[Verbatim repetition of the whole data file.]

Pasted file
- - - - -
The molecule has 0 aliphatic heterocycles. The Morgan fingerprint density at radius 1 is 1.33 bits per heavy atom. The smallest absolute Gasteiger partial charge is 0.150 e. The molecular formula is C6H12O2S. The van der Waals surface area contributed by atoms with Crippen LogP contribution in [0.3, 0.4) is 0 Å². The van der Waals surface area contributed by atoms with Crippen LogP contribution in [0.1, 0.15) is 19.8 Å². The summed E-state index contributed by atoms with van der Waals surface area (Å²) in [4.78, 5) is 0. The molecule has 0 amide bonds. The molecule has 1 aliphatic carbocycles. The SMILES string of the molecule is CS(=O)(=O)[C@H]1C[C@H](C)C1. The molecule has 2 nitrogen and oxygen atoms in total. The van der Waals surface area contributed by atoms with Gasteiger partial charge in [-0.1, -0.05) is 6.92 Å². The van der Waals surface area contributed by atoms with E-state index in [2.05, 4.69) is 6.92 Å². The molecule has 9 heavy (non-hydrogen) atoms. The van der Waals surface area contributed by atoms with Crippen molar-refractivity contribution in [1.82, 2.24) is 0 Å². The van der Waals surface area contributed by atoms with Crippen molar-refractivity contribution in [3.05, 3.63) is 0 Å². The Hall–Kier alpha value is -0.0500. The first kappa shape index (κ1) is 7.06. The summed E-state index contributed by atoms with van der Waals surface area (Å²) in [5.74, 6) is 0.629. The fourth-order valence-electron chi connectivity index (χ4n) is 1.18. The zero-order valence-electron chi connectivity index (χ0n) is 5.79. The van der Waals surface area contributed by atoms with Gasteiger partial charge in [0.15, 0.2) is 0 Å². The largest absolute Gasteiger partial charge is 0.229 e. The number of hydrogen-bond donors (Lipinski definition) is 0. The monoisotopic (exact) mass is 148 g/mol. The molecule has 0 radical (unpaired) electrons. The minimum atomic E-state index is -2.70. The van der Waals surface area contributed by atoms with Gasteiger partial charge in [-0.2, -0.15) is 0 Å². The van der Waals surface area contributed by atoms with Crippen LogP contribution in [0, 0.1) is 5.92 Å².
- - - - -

The molecule has 0 aliphatic heterocycles. The Morgan fingerprint density at radius 1 is 1.33 bits per heavy atom. The smallest absolute Gasteiger partial charge is 0.150 e. The molecular formula is C6H12O2S. The van der Waals surface area contributed by atoms with Crippen LogP contribution in [0.3, 0.4) is 0 Å². The van der Waals surface area contributed by atoms with Crippen LogP contribution in [0.1, 0.15) is 19.8 Å². The summed E-state index contributed by atoms with van der Waals surface area (Å²) in [4.78, 5) is 0. The molecule has 0 amide bonds. The molecule has 1 aliphatic carbocycles. The SMILES string of the molecule is CS(=O)(=O)[C@H]1C[C@H](C)C1. The molecule has 2 nitrogen and oxygen atoms in total. The van der Waals surface area contributed by atoms with Gasteiger partial charge in [-0.1, -0.05) is 6.92 Å². The van der Waals surface area contributed by atoms with E-state index in [2.05, 4.69) is 6.92 Å². The molecule has 9 heavy (non-hydrogen) atoms. The van der Waals surface area contributed by atoms with Crippen molar-refractivity contribution in [1.82, 2.24) is 0 Å². The van der Waals surface area contributed by atoms with Crippen molar-refractivity contribution in [3.05, 3.63) is 0 Å². The Hall–Kier alpha value is -0.0500. The first kappa shape index (κ1) is 7.06. The summed E-state index contributed by atoms with van der Waals surface area (Å²) in [5.74, 6) is 0.629. The fourth-order valence-electron chi connectivity index (χ4n) is 1.18. The zero-order valence-electron chi connectivity index (χ0n) is 5.79. The van der Waals surface area contributed by atoms with Gasteiger partial charge in [0.15, 0.2) is 0 Å². The largest absolute Gasteiger partial charge is 0.229 e. The number of hydrogen-bond donors (Lipinski definition) is 0. The monoisotopic (exact) mass is 148 g/mol. The molecule has 0 radical (unpaired) electrons. The minimum atomic E-state index is -2.70. The van der Waals surface area contributed by atoms with Gasteiger partial charge in [-0.2, -0.15) is 0 Å². The van der Waals surface area contributed by atoms with Crippen LogP contribution in [0, 0.1) is 5.92 Å².